Pencil test (breasts)

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A pencil test is an informal test of breast development and the need to wear a bra conceived by Ann Landers.[1]

Procedure[edit]

A pencil is placed in the inframammary fold, the point at which the underside of the breasts attach to the chest wall. If the pencil does not fall, the woman has "failed the pencil test" and needs to wear a bra. The supposition is that breasts that are not pendulous are self-supporting and do not need the added support of a bra.[2]

Social implications[edit]

Although no evidence has been offered as to its validity, popular culture often considers the test to be a method to determine whether a young girl should begin wearing a bra. The theory is that if the girl places a pencil under her breast and if it stays in place, then wearing a bra is recommended; if it falls to the ground, a bra is not yet needed.[1][3] Other, more relevant factors when choosing whether to wear a bra include physical support of very large breasts, pain when exercising, and general comfort, which run alongside social pressures such as the desire to present breasts as "perky" or preventing nipples from being seen through clothing.

Diane Brill conceived of her own version of the pencil test, which is a test for cleavage. In her book Boobs, Boys and High Heels, or How to Get Dressed in Just Under Six Hours, she suggests that women should wear a corset or push-up bra and put a pencil in their cleavage. If the pencil doesn't fall, the woman's cleavage is perfect.[4]

Breast sagging[edit]

Some women use the pencil test to determine if their breasts are sagging. However, some degree of sagging, or in medical terms, ptosis, is normal and natural. Sagging is partly determined by inherited traits like skin elasticity and breast density, which affects the ratio of lightweight fat to heavier mammary glands. Some sagging is due to the aging of the glandular tissues that produce breast firmness. The general public and the medical community define sagging differently. Plastic surgeons categorize the severity of ptosis by evaluating the position of the nipple relative to the inframammary fold. They don't consider a woman's breasts to be sagging unless the nipple is positioned below the inframammary fold. In the most advanced stage, the nipples are below the fold and point towards the ground.[5]

Wearing a bra does not prevent breasts from sagging. Many women, in the mistaken belief that breasts cannot anatomically support themselves, think that wearing a brassiere will prevent their breasts from sagging later in life.[6] Researchers, bra manufacturers, and health professionals cannot find any evidence to support the idea that wearing a bra for any amount of time slows breast ptosis.[7] Bra manufacturers are careful to claim that bras only affect the shape of breasts while they are being worn.[6][8]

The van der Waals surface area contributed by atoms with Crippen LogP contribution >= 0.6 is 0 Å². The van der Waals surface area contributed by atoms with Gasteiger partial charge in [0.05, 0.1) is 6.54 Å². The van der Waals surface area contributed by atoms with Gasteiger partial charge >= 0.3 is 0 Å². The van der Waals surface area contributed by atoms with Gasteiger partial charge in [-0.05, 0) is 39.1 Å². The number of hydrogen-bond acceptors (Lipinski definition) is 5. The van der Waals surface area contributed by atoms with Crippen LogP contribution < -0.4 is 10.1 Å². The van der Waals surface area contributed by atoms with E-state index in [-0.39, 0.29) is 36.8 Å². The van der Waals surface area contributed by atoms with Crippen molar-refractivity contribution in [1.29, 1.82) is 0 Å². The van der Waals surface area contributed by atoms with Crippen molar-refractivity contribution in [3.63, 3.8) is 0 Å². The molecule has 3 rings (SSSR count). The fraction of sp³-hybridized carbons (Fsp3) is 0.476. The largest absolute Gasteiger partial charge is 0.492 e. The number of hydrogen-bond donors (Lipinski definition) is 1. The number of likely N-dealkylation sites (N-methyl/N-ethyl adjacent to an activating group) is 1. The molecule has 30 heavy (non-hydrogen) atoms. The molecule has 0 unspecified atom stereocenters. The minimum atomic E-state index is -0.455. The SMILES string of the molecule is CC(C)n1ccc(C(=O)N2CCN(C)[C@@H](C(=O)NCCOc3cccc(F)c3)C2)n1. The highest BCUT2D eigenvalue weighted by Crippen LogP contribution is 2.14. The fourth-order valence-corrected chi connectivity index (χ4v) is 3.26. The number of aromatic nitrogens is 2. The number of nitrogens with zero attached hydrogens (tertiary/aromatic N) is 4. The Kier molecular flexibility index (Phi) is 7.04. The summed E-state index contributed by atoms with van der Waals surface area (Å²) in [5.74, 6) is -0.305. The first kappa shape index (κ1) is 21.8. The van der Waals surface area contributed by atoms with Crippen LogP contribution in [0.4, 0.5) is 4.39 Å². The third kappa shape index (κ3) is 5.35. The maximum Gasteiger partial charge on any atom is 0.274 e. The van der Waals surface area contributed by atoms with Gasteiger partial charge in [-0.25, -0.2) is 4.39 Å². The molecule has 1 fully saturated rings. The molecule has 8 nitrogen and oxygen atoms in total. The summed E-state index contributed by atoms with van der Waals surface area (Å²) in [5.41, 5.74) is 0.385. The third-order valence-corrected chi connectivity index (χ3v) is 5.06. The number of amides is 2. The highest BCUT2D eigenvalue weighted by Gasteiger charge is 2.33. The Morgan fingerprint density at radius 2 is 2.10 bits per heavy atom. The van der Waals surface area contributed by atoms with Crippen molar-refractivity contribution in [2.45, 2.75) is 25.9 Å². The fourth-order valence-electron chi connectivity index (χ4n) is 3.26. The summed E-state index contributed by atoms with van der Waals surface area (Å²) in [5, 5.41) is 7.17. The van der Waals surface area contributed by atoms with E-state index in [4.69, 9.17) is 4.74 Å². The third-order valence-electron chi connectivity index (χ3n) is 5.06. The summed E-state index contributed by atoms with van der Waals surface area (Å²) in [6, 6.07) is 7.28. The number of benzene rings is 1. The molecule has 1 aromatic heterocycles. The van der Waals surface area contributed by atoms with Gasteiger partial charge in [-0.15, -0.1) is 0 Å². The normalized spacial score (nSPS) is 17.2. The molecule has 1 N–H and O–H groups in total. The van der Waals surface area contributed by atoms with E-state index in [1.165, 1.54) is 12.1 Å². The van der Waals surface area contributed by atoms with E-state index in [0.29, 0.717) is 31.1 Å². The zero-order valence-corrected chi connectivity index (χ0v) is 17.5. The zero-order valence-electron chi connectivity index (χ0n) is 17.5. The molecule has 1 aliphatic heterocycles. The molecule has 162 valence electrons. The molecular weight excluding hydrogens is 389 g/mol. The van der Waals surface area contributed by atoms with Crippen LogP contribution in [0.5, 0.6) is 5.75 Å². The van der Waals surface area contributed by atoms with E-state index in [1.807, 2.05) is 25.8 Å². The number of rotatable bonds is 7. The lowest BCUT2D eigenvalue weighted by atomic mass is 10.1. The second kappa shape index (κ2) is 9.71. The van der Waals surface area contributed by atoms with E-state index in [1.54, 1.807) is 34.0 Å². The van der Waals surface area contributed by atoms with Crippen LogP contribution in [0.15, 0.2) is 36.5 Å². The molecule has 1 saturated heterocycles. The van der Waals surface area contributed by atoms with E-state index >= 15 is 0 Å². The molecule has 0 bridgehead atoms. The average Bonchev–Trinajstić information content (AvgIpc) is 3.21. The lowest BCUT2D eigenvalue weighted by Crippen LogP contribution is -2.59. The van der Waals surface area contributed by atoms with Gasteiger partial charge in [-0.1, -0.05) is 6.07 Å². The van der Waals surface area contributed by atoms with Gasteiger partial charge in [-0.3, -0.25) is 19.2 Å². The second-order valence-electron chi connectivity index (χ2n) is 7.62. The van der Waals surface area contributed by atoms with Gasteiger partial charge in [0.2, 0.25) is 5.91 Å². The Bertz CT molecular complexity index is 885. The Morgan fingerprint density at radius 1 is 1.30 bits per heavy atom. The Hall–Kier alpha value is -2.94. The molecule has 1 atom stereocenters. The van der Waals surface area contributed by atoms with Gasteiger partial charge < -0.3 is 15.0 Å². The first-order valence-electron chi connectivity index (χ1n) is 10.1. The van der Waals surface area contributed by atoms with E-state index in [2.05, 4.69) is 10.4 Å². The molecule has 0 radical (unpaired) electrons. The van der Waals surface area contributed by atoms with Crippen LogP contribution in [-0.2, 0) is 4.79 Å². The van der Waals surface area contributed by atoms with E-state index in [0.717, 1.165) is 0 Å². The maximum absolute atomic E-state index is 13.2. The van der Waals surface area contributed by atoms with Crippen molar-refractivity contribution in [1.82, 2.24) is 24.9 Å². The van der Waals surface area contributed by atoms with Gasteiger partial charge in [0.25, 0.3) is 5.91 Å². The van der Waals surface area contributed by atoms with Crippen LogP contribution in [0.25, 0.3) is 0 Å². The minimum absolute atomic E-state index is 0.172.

In popular culture[edit]

In 1975, the student senate of the University of Texas at Austin passed a dress code that among other things made it mandatory for women to wear a bra if they could not pass the pencil test. The decision was filibustered by a female senate member, and she was physically removed from the room before the vote passed 11-9.[1]

In the 1997 film Breast Men, the pencil test was demonstrated by a female performer as a method of determining the desirability of having breast augmentation or breast implants. If, when placed under the breast against the skin of the torso, a pencil does not fall to the ground (i.e., the pencil is held in place by weight of the breast against the skin of the torso), augmentation is desirable.[citation needed]

References[edit]

  1. ^ a b c West, Richard (June 1975). "Texas Monthly Reporter: Low Talk". Texas Monthly. Emmis Communications: 12. ISSN 0148-7736. Retrieved 2011-02-22. 
  2. ^ Manteuffel, Rachel (November 12, 2006). "Getting an 'F' in Biology". The Washington Post. 
  3. ^ "Vanity fair". 58. Condé Nast Publications. January 1995: 108. Retrieved 2011-02-22. 
  4. ^ Barbieri, Annalisa (29 October 1995). "breasts: everything you ever wanted to know...". 
  5. ^ Younai, S. Sean. "Breast Sagging - Ptosis". Retrieved 2012-02-04. 
  6. ^ a b "Female Intelligence Agency: Why do women wear bras?". 007b Breast. Retrieved 10 May 2011. 
  7. ^ "Female Intelligence Agency: What causes sagging of breasts?". 007b Breast. 
  8. ^ Cawthorne, Simon (November 2000). "Bras, the Bare Facts". Channel 4.